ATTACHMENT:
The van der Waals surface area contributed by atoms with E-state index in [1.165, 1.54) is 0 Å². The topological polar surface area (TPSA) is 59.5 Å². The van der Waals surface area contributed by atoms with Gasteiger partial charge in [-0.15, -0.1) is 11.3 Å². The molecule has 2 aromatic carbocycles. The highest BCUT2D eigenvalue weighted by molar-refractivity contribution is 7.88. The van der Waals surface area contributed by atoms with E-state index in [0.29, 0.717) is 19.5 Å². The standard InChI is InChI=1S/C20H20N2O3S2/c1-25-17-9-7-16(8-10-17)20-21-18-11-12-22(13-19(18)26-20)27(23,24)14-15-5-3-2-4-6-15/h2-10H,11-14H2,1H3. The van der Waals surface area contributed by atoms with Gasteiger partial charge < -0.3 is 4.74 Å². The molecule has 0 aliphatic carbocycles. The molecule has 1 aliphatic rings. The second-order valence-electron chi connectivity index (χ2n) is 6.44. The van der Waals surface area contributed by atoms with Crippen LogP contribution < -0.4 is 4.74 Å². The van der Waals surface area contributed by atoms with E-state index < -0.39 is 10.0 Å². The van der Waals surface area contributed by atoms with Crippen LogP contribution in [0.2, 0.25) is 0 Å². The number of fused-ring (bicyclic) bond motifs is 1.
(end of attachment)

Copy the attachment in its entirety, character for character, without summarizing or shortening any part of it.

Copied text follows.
The van der Waals surface area contributed by atoms with E-state index in [1.165, 1.54) is 0 Å². The topological polar surface area (TPSA) is 59.5 Å². The van der Waals surface area contributed by atoms with Gasteiger partial charge in [-0.15, -0.1) is 11.3 Å². The molecule has 2 aromatic carbocycles. The highest BCUT2D eigenvalue weighted by molar-refractivity contribution is 7.88. The van der Waals surface area contributed by atoms with E-state index in [0.29, 0.717) is 19.5 Å². The standard InChI is InChI=1S/C20H20N2O3S2/c1-25-17-9-7-16(8-10-17)20-21-18-11-12-22(13-19(18)26-20)27(23,24)14-15-5-3-2-4-6-15/h2-10H,11-14H2,1H3. The van der Waals surface area contributed by atoms with Gasteiger partial charge < -0.3 is 4.74 Å². The molecule has 0 aliphatic carbocycles. The molecule has 1 aliphatic rings. The second-order valence-electron chi connectivity index (χ2n) is 6.44. The van der Waals surface area contributed by atoms with Crippen LogP contribution < -0.4 is 4.74 Å². The van der Waals surface area contributed by atoms with E-state index < -0.39 is 10.0 Å². The van der Waals surface area contributed by atoms with Crippen LogP contribution in [0.2, 0.25) is 0 Å². The number of fused-ring (bicyclic) bond motifs is 1.